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DONETSK OBLAST, Ukraine — In a small village near Siversk in eastern Ukraine there is a little house with no bathroom and no running water.
Several men have been living here for the last three months. Four of them — sometimes five — share a single bedroom. Two men sleep in a closet.
This house is a “stabilization point,” a makeshift triage unit close to the front line for injured Ukrainian soldiers who have been battling the Russian forces. An improvised emergency room, if you will.
The nearest military hospital is about a half-hour drive from here. The closest trauma center is 90 minutes away.
The men who live here are combat medics. They are trained to stop bleeding, relieve pain, alleviate breathing difficulties, and treat shrapnel wounds.
They are the medical first responders of the 10th Separate Mountain Assault Brigade.
9:34 p.m. — Medic “Sweety” lounges at the front door of the small house, smoking an e-cigarette and listening to the sounds of artillery in the distance. There is a wood stove behind him and the house is warm, but outside it is below freezing.
Sweety is used to seeing injured soldiers at all hours, but tonight the house will be peaceful.
5:03 a.m. — Three injured soldiers arrive in an evacuation van. Two more soldiers, in another van, follow closely behind.
“Mechanic,” the tired soldier in this photo, was hit in his right leg by shrapnel last night from an MLRS Grad rocket, an extremely powerful truck-mounted rocket system designed in the Soviet Union in the 1960s. His buddy “Kush” (not pictured) has a concussion injury from a mortar attack.
6 a.m. — “Malyuk” is one of the combat medics who lives here. He joined the military last March, soon after Russian soldiers occupied his home in Kherson. He told WhoWhatWhy that Russian forces later burned his home down. In this photo, Malyuk takes notes on a soldier’s injuries as the medics’ pet kitten, Ravioli, looks on. The blue patch on Malyuk’s right arm is the Ukrainian trident, a national symbol since 1918.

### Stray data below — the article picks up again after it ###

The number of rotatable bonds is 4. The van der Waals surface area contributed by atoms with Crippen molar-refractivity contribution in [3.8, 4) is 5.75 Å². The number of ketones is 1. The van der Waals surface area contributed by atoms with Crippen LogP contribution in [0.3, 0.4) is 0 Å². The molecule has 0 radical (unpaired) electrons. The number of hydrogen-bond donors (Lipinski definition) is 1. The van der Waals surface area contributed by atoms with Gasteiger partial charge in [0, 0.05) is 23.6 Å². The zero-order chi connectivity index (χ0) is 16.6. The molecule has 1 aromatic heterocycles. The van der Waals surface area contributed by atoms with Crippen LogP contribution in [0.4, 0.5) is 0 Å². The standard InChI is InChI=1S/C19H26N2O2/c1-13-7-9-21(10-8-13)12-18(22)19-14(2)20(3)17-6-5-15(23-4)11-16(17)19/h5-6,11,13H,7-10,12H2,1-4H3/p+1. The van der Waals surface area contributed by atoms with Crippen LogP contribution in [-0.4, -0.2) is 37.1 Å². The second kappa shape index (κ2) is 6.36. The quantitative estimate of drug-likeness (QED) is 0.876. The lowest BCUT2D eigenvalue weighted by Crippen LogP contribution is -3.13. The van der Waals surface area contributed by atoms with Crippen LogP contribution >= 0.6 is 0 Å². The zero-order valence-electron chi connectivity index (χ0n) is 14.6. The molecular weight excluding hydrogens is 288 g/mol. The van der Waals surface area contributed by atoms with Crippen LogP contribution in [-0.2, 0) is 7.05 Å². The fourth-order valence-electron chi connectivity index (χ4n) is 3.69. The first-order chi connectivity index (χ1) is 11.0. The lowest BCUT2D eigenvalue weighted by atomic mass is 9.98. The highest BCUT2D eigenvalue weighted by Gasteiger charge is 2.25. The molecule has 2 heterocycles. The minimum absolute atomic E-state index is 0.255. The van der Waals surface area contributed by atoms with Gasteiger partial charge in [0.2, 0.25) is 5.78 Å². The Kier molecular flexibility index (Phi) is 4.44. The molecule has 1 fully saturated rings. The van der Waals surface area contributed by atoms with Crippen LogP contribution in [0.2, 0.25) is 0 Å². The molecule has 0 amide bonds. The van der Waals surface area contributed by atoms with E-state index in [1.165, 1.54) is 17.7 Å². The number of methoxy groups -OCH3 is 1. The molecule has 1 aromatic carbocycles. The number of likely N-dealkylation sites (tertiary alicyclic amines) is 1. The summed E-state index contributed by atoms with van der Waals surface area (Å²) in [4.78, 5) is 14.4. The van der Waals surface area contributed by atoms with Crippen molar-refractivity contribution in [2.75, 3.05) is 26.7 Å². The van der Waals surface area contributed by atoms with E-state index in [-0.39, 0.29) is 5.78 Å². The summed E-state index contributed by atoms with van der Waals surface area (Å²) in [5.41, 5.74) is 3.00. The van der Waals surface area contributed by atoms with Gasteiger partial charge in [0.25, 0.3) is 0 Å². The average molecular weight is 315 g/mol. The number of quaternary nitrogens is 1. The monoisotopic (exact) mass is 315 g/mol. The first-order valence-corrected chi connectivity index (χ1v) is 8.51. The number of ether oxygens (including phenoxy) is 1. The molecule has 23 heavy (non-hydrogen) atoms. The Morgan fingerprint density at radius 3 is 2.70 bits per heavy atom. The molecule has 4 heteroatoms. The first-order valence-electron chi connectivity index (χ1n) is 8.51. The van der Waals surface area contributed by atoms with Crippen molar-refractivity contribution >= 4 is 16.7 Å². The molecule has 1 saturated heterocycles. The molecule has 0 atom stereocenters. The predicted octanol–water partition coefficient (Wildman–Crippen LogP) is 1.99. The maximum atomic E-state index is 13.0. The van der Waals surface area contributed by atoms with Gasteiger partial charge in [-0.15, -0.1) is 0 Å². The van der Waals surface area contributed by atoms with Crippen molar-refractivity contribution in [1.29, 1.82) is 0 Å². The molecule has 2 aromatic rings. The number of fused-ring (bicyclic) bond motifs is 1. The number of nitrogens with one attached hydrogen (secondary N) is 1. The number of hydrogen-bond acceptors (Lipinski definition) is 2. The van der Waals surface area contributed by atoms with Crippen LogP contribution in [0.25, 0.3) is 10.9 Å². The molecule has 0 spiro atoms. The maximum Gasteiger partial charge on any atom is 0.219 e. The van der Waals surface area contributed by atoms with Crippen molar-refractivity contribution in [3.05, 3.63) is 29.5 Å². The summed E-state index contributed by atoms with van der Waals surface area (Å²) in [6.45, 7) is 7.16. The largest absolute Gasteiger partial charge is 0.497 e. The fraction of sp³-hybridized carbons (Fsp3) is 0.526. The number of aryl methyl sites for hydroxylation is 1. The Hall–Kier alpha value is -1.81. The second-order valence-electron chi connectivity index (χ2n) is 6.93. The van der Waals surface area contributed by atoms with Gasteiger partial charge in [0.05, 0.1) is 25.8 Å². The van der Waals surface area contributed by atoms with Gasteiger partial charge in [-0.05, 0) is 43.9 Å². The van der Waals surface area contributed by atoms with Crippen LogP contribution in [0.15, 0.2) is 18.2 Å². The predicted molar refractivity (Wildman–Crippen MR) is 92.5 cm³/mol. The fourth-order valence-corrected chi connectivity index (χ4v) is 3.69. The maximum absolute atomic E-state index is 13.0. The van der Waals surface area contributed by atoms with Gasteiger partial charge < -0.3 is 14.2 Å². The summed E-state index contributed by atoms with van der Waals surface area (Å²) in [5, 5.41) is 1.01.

7:15 a.m. — “Capilan,” at center, is one of three infantrymen from the same brigade who were temporarily blinded by tear gas yesterday and then attacked by explosive grenades from Russian drones. The three soldiers hid in their underground trench while the drones circled overhead, waiting for them to reappear. The soldiers had to stay underground for the next 12 hours.
Capilan has shrapnel wounds on his torso, which his buddies had bandaged up while they were hiding in the trench. In this photo, combat medics Malyuk, right, and Sweety, left, are checking to make sure his wrap is secure.
7:30 a.m. — All five soldiers who arrived at the stabilization point earlier this morning have been treated by the combat medics and are ready for evacuation to the military hospital. In this photo, Capilan, center, and his buddies “Bubvlic,” left, and “Metrovic,” right, take a cigarette break before they depart.
Some Ukrainian soldiers evacuated from the frontline are not as fortunate as Metrovic, Capilan, Mechanic, Bubvlic, or Kush. Outside this house near Siversk sits a small shelter, a very temporary repository for soldiers who died on the battlefield. They will go home to their families and their final resting place as soon as a combat medic is available to take them.